In order to investigate their immunological hypothesis that POIS is caused by an immunological reaction of the male against his own semen, Waldinger et al. (5) performed a skin prick test with extremely diluted semen of the patient himself. In order to objectify the skin reaction after inoculation of the semen a protocolized intracutaneous (IC) skin-prick test was performed with the male’s own semen (autologous semen) and compared with a placebo skin reaction with IC saline 0.9% (5). The patient masturbated at home to produce semen. In hospital the harvested semen sample was defrosted and diluted with saline 0.9% to a concentration of 1:40,000. In addition, 0.05 mL of each dilution was IC injected at the volar side of the left forearm. The skin reaction to autologous semen and placebo were interpreted at 15 minutes after IC injections and found to be positive when the diameter of the wheal was >5 mm with local erythema (5). The grading system of the skin reactions was as follows: (I) wheal and erythema <5 mm = negative; (II) wheal 5–10 mm and erythema of 11–20 mm =1+; (III) wheal erythema of 21–30 mm =2+; (IV) erythema of 31–40 mm =3+; and (V) wheal >15 mm or erythema of >40 mm =4+ (4,5).
Notably, the potential risk of a skin prick test with autologous semen is a provocation of the POIS symptoms and even a generalized anaphylactic shock that necessitates an intensive care hospitalisation (5). In order to avoid this to happen, one has to really minimize the semen to extremely low concentrations. This is denoted by a dilution of 1:40,000.
Of 33 men who consented with skin-prick testing, 29 (88%) had a positive skin prick test with their own semen (4,5). None of the males showed a skin reaction on the placebo skin prick. The positive skin prick test on autologous semen was the first indication in support of the immunological hypothesis of POIS. A limitation of the study was that the skin-prick test with autologous semen was not performed in an age-matched control group of men with no complaints of POIS (4,5). This ought to be investigated before one can conclude that a positive skin prick test with autologous semen is a specific POIS characteristic.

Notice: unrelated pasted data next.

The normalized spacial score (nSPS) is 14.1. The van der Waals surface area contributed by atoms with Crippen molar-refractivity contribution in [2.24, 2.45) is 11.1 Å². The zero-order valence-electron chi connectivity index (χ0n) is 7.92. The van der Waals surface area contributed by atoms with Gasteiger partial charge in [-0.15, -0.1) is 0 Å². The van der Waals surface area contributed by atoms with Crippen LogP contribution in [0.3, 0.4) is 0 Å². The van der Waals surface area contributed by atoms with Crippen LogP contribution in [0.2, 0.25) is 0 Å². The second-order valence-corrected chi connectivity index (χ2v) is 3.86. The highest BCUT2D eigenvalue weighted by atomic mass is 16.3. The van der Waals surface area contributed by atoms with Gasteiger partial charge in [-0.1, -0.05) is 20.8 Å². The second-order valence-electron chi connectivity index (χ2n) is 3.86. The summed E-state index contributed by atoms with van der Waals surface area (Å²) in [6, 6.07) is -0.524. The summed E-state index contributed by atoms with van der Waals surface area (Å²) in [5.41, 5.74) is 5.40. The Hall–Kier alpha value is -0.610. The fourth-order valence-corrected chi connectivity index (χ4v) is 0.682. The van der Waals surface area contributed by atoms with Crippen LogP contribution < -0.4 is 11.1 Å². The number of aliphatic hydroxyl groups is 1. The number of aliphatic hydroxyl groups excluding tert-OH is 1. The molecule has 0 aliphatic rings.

POIS and atopic constitution
Although a lack of a local genital reaction excludes an allergy to autologous semen as cause of POIS, Waldinger et al. (4) investigated whether these men also suffer from an allergic constitution. In their cohort 58% of the men reported to be known with various forms of allergies (4). The majority of them suffered from hay fever (22%), allergy for animals (20%), allergy for house-dust mite (18%) and various other forms of allergies. However, the mean serum total IgE in the non-atopic males was 27 kU/L (range, 6–78 kU/L), indicating that in these men this immunological marker was normal (4). In other words, POIS is not associated with disturbances that lead to an increased IgE reaction. Also routine and hormonal assessments in POIS patients are normal (4). Importantly, the study of Waldinger et al. (4) showed that POIS also occurs in males who are not known with any form of allergy.
A non-specific clinical test
A non-specific clinical test of POIS that may be helpful for the patient to diagnose POIS is to advise him to stop masturbating or intercourse just before the first genital sensations of an impending ejaculation occur while having a full erection (4). This is not easy to perform as one asks the patient to stop his sexual activity while having an increasing pleasure in this activity. In most cases of POIS the patient will notice that his POIS symptoms will not become manifest after this non-specific clinical diagnostic test.